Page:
The Lollapalooza Effect in Investment

Yes, you heard it right, the Lollapalooza Effect, and I am sure many of you have never heard about it. It may sound a bit strange, but it holds much importance for an intelligent investor.

First of all, we will discuss What the Lollapalooza Effect is?

It is nothing but A phenomenon where multiple human biases, acting in a concerted way, produce a large, extreme result.
The term was first tossed in 1995, during a Harvard speech on the topic “The Psychology of Human misjudgment”, by American billionaire investor Charlie Munger who is also a partner of legendary investor Warren Buffett. Mr Munger cited Coca-Cola’s dominance in the worldwide soft drink market as an example of the Lollapalooza effect. Since then, it has become investment jargon.

Only by knowing what it is, you might be able to recognise when you are falling for it.


Sir Isaac Newton was a genius. Yet, even revolutionary thinkers make stupid mistakes. After all, he is also a human being, just like you and me. Newton enhanced our understanding of light and came up with the laws of gravity, calculus, but he also invested in something called the South Sea Company.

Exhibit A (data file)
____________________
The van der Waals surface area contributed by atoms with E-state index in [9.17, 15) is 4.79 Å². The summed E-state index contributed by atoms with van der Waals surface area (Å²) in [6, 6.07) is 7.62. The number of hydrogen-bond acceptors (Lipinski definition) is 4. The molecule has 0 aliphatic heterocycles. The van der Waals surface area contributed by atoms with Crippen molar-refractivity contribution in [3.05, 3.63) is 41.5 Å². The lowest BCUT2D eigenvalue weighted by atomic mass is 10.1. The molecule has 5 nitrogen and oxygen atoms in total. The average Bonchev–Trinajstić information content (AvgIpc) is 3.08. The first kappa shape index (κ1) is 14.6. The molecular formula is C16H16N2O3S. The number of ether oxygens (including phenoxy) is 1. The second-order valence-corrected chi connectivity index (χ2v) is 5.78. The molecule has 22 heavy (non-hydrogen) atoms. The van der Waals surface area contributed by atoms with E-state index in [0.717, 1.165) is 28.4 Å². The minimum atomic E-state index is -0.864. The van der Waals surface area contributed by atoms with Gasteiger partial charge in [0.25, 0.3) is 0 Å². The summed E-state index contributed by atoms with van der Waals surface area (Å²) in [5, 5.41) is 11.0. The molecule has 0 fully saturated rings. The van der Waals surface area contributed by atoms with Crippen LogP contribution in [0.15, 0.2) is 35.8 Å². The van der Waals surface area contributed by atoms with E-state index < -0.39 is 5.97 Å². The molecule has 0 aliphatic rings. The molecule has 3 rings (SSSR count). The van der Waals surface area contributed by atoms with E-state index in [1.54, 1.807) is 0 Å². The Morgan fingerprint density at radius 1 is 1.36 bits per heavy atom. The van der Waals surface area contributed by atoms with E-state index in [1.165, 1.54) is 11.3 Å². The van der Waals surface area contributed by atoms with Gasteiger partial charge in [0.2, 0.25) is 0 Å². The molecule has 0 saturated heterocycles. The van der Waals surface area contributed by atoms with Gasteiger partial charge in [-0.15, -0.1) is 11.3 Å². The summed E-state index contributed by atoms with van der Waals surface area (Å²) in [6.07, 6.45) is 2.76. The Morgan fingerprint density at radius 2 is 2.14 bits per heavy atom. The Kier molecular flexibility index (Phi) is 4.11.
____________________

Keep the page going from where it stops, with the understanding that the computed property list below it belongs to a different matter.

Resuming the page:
A very famous investment incident relates how Isaac Newton, after cashing in large early gains, staked his fortune on the success of the South Sea Company in 1720 and lost heavily in the ensuing crash. Tales abound of how he invested early and cashed out with 100% profits as market valuations went to what seemed to him unjustified levels. However, as prices continued to advance, he supposedly invested again at the peak and lost most of his fortune in the crash that followed.

That a person of such ability, knowledge and connections could lose his head in mania is therefore frequently cited as an example of the difficulty of recognising bubbles. Instead, the company turned into a get rich quick scheme. The hype around the firm grew to epic proportions, and investors quickly piled in. The stock price skyrocketed. As the price got higher and higher, more and more people started to jump in on the bandwagon. One of these was the famed scientist Isaac Newton.
In fact, there is a quote attributed to him that says: “I can calculate the motions of the heavenly bodies, but not the madness of people.

What the Madness of people/crowd is?

What Charlie said in 1995, Twelve years later, the financial crisis of 2007-08 exposed the mental failure for everyone.

Charlie Munger observed that the outcome that arises is the result of not just one but several psychological tendencies working at a time. He called it the Lollapalooza Effect. This happens when several different biases combine to sway a person to pursue a particular course of action.